Simon the robot has just learned a new skill: transferring a red block from one hand into a coffee cup held by the other. But like an eager preschooler, he wants to know more. “Can I begin here?” he asks, lifting the block high. Simon has two arms, eight fingers, doe eyes, and a monotone voice. With each question and answer, he is doing what roboticist Andrea Thomaz calls “whittling away the hypothesis space,” or eliminating information that is not essential. “The idea is that you tell him something, he asks a few questions, you provide a couple examples, then he builds a model,” Thomaz says. If the exchange progresses smoothly, Simon is soon folding your laundry.
Using Simon as her student, Thomaz is redefining how robots and humans interact. She sees a future where any “naive user” (or nonprogrammer) could buy a robot, take it home, and Andrea Thomaz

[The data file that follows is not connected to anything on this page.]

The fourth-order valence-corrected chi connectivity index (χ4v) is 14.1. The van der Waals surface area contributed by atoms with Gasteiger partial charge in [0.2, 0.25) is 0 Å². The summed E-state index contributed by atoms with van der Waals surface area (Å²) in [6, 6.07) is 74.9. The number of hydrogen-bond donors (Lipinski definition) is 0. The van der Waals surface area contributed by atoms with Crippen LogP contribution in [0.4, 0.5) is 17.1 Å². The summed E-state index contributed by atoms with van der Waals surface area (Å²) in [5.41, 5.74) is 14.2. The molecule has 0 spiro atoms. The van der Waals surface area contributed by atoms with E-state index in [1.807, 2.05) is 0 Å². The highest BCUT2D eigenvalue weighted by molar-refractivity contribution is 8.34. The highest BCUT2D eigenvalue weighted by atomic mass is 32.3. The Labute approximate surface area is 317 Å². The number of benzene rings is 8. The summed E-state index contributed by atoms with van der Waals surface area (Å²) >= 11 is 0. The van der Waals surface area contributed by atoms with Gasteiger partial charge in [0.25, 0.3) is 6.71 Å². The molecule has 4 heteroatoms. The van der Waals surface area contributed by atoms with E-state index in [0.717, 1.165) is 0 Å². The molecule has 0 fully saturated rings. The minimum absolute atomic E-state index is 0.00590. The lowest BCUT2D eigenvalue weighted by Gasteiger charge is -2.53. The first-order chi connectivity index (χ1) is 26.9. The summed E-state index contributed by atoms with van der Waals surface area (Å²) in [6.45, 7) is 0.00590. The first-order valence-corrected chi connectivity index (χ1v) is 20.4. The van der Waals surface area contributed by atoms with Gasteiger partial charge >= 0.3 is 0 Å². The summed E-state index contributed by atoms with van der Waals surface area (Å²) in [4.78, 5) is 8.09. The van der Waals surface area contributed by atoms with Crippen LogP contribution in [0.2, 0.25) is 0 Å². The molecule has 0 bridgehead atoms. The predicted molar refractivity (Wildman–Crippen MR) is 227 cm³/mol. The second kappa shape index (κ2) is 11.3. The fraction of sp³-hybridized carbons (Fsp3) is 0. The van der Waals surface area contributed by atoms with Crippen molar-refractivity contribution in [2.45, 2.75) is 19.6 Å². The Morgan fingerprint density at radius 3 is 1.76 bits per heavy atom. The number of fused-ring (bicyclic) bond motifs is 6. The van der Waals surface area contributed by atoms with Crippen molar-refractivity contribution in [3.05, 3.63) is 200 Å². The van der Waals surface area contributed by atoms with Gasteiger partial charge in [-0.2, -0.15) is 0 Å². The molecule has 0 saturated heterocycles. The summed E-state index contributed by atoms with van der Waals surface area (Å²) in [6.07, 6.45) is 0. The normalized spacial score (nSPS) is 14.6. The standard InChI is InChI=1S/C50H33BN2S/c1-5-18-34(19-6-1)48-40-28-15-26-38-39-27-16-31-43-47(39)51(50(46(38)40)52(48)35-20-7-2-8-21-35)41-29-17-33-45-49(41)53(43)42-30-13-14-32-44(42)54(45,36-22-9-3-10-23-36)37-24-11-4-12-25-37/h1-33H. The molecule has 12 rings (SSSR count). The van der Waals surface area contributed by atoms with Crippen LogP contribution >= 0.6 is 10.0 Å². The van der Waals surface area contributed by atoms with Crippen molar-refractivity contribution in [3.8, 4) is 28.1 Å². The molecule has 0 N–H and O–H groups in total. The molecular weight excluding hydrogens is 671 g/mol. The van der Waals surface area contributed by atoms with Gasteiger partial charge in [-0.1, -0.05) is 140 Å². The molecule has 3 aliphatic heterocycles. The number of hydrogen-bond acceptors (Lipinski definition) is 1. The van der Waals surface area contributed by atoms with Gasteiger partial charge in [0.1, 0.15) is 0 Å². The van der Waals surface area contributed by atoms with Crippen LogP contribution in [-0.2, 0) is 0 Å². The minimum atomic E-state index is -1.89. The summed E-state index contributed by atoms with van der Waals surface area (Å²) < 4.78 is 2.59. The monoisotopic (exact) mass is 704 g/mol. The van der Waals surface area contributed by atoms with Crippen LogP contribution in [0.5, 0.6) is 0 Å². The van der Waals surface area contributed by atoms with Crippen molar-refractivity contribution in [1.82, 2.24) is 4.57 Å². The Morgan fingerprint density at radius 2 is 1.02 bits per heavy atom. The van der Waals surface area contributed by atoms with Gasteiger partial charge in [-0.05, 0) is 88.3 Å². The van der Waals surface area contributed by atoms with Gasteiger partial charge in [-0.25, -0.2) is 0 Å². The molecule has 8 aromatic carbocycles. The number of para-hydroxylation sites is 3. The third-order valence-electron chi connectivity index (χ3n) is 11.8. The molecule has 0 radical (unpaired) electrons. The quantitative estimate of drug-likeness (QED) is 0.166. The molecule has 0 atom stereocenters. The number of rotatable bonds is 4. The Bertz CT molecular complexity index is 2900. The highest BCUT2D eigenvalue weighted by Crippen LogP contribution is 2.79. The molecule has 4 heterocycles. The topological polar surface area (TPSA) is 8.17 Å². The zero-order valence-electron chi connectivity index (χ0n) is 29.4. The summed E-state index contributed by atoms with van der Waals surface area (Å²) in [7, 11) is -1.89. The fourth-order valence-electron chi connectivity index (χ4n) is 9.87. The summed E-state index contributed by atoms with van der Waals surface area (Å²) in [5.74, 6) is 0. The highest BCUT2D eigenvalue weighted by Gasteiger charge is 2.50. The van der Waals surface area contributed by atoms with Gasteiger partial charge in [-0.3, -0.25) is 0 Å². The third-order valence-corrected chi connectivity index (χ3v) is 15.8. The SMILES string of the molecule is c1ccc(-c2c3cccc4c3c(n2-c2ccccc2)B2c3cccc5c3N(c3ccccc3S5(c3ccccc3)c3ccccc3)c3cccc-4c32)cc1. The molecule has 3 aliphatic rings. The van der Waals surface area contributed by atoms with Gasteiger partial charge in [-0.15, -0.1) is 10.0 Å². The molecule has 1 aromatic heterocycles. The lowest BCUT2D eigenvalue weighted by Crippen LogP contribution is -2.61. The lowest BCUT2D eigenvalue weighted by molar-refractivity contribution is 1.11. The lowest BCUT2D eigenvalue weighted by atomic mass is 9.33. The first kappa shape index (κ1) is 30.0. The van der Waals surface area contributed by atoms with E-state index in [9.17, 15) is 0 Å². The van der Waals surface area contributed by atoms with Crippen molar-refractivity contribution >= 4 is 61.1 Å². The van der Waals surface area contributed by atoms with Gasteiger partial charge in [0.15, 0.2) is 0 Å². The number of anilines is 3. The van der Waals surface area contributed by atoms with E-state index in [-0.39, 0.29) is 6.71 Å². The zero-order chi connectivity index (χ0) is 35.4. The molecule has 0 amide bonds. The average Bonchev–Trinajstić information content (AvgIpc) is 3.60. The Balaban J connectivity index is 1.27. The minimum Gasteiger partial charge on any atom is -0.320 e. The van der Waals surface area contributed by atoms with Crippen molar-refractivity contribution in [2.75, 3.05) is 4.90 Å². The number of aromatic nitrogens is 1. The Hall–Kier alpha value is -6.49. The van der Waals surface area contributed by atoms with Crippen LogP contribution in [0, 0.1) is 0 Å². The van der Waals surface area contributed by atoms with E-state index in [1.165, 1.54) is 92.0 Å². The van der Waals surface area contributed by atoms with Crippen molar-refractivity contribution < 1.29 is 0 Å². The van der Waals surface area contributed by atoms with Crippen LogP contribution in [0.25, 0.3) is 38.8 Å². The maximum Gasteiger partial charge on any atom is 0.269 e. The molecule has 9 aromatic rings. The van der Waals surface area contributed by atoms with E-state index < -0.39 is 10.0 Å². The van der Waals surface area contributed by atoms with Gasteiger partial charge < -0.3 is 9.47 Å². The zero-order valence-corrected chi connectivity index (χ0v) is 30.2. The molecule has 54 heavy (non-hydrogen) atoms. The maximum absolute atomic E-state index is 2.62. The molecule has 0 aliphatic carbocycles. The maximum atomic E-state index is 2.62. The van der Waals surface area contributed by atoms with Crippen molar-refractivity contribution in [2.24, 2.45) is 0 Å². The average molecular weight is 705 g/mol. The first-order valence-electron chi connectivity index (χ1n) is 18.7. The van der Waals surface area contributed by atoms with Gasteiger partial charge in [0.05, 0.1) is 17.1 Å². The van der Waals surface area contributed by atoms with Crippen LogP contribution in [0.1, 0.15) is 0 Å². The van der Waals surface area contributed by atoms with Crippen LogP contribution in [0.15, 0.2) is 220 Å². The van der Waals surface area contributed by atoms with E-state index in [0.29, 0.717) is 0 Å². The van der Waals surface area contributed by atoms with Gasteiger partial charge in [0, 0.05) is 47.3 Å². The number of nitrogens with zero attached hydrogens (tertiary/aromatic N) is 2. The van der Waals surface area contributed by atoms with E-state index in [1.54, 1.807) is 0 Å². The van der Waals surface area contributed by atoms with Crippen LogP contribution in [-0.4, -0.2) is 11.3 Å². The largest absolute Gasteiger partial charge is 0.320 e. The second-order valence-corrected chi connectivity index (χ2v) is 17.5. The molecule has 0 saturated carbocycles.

Georgia Techinstruct it to do almost anything. But for this to work, robots need to think like naive users. So Thomaz invites folks in off the street to teach Simon at her Georgia Tech lab. Lessons include everything from clearing the dinner table to sorting objects by color. Based on the results, Thomaz tweaks Simon’s algorithms to make him a more efficient communicator and learner.
With a growing number of robots used in health care and with the promise of them one day assisting the elderly and disabled, the implications of robots that can be trained by anyone, in any setting, are huge. “Everyone is different, every house is different, every office, every hospital,” says Thomaz. “I want people to be able to say ‘Hey, robot, here’s how things happen here.'”
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